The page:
Getting Started in Kindergarten (What Worked For Me!)

Friday, 4 September 2015

     Planning for the the first few days of kindergarten is different than all the others due to the massive amount of routines and procedures that we introduce. It's also a tricky balance between being clear about expectations, yet not talking too much, and making it a pleasurable first experience for the children. 
     For me, Labor Day weekend has always involved sitting down and trying to plan for those challenging days. Some years I’ve used my plan book, others I’ve just typed up a schedule. I’ve also tried creating a grid or working from a list of procedures, checking them off as I go. What has been frustrating about this, is that I have felt like I was recreating the wheel each year. Shouldn't I have this all figured out by now?
     Well, I'm happy to say that last year's attempt, a card deck, worked like a charm and I was overjoyed when I was able to pull it out this year and, with the exception of a few minor changes, be ready to go.  

     Here's how it worked: I typed up a card for each procedure/routine as well as for the different parts of our day.  On each card was a quick description, or in some cases, a script of how I might introduce a material or a routine along with ideas for songs, gestures or read alouds that might help secure the learning to memory.  I printed them out on cardstock and carefully put them in an order that loosely resembled the schedule I was trying to build.  I also tried to strike a balance between active vs. less active times.
     At the end of the first day, I evaluated what we had accomplished (I ALWAYS plan too much!) and reordered the card deck for the next day.  This meant adding in some new cards and removing others. It worked well because everything I needed to remember about introducing glue sticks, for example, was on one card and yet the cards could easily be rearranged at any point in the day, because as we all know, those first days rarely go as planned.
     So this Labor Day weekend, it pleases me to know, that instead of being stuck home planning, I’m headed to a Luke Bryan concert, the NYS fair, and the Buffalo Chicken Wing Festival! Whoopee!  It only took me 10 years to figure it out!
   What works for you in planning for those first few days?

Update: Some have asked if I would share the deck - I worked this summer to put it into a format that could be shared.   You can find it here:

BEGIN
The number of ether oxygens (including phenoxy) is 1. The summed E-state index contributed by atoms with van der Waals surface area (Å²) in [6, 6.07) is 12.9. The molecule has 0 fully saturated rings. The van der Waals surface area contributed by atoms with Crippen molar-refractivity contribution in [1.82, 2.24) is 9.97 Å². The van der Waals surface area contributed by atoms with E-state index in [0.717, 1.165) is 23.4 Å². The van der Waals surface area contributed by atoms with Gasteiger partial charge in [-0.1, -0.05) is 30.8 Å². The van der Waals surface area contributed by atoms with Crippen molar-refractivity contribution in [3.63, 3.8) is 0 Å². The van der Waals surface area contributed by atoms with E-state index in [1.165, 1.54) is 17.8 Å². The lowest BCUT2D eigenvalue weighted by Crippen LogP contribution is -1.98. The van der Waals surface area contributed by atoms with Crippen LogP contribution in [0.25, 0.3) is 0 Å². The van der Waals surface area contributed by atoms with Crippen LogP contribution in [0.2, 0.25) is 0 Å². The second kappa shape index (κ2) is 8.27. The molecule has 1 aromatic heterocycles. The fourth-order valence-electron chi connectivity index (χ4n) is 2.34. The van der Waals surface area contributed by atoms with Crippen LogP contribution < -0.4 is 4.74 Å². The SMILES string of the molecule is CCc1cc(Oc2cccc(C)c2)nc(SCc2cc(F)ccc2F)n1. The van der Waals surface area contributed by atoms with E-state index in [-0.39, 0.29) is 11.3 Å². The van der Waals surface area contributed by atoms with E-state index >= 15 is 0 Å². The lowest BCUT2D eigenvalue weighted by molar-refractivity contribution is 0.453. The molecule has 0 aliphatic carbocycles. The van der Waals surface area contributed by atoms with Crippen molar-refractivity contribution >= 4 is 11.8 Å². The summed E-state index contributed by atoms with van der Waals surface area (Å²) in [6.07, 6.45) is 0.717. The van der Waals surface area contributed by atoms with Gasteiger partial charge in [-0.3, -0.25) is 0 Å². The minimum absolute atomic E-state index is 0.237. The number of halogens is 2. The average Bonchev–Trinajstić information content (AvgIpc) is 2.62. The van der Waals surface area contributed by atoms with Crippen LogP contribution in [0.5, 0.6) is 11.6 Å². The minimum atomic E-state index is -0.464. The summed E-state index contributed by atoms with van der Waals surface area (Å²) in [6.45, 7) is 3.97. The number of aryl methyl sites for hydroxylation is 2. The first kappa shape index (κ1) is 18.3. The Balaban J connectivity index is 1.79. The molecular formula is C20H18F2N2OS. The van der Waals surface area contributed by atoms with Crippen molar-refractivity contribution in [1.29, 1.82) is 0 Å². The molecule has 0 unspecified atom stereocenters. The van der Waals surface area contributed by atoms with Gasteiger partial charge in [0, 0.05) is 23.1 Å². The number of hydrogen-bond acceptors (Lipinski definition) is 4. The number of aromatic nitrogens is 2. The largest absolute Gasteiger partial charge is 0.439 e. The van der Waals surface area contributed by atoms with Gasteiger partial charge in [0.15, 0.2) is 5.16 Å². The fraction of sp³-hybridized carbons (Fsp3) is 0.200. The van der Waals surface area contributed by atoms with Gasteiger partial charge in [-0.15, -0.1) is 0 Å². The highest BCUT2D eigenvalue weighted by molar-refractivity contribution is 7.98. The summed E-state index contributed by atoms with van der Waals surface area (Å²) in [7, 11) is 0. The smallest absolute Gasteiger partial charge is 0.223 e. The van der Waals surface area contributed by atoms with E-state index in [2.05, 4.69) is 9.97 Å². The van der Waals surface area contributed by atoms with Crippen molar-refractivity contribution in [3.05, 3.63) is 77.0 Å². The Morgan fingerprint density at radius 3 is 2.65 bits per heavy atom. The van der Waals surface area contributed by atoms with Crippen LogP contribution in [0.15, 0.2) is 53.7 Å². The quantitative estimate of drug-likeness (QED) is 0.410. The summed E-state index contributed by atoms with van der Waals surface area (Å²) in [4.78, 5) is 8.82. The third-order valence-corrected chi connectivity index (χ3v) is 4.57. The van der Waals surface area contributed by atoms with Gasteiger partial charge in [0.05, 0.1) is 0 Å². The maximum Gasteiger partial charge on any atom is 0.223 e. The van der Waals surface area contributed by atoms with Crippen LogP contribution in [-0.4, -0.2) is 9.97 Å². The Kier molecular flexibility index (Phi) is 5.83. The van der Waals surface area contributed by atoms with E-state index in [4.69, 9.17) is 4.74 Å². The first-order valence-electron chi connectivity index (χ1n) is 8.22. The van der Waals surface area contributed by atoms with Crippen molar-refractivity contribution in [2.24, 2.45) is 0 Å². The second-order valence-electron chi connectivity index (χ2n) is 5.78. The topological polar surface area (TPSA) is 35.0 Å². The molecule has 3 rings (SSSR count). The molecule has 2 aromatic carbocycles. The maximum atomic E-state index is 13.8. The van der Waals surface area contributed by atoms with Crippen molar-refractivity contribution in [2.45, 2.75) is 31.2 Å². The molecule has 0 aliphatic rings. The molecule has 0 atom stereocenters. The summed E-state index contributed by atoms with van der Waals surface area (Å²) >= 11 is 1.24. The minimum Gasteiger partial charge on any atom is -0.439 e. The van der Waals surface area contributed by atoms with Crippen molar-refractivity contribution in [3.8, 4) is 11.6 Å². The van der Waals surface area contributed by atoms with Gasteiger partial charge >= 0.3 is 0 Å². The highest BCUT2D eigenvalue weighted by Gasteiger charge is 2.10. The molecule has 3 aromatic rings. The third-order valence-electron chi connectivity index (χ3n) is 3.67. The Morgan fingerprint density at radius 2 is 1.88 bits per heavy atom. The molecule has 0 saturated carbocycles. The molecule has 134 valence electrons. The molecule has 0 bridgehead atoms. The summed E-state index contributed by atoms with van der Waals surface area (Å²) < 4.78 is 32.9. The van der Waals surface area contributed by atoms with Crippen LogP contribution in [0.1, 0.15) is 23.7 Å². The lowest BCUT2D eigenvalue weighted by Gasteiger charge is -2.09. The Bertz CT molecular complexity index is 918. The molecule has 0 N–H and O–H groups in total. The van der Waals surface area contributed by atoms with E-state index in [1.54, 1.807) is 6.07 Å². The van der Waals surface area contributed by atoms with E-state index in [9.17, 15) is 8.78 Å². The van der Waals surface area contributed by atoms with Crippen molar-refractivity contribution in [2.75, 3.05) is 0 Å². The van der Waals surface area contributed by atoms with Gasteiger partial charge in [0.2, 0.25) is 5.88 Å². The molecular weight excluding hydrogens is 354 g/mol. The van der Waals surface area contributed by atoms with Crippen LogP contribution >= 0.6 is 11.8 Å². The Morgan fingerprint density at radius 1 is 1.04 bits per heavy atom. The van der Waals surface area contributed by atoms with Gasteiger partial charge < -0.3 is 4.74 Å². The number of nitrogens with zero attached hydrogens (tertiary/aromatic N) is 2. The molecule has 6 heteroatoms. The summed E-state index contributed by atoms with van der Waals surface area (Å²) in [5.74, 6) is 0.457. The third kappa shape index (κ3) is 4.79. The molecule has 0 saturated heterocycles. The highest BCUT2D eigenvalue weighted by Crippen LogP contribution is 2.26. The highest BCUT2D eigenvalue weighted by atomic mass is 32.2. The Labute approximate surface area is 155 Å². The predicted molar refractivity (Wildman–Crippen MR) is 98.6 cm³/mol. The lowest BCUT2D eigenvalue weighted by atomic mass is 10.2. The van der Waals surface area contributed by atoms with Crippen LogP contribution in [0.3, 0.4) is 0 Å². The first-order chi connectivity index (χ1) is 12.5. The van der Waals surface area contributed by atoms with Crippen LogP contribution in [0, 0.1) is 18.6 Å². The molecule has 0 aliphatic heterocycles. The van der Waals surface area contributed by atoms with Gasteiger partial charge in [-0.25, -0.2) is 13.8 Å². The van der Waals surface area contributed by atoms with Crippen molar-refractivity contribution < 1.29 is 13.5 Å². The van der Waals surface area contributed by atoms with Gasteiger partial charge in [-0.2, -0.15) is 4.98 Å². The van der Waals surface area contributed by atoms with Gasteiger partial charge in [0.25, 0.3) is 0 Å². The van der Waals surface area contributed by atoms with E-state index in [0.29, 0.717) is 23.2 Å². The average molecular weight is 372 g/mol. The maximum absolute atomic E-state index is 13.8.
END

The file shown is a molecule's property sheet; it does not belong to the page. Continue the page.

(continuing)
Thanks for stopping by!

6 comments:

  1. I really like your idea of using these charts, how did you decide what to type up? For me, the first few days usually are focused on getting the routines consistent and making the expectations clear so that children are ready to learn. A lot of it is preparation work for future learning (eg. completing the title page for ISN's, lessons on AHA moments, reflection tasks, grading options...)

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  2. I really like your idea of using these charts, how did you decide what to type up? For me, the first few days usually are focused on getting the routines consistent and making the expectations clear so that children are ready to learn. A lot of it is preparation work for future learning (eg. completing the title page for ISN's, lessons on AHA moments, reflection tasks, grading options...)

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  3. The cards are my script/teaching points for introducing materials (i.e. crayons), parts of our day (i.e. reading workshop), routines (i.e. getting ready for lunch) and behavior expectations (quiet signal, class promise, etc.). I find that most of what I have to introduce at the beginning falls into these 4 categories, so I began by working from lists in each category. Then I typed up a card for each item on the list. Hope that helps!

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  4. Hello... Great idea! I use a similar concept for my class schedule but I never thought of adding scripts/teaching points. I would love to see some of your script/teaching points. Thank you for sharing.

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  5. Replies
    1. As they are now, I can't post them because they contain little rhymes that I don't have permission to share.

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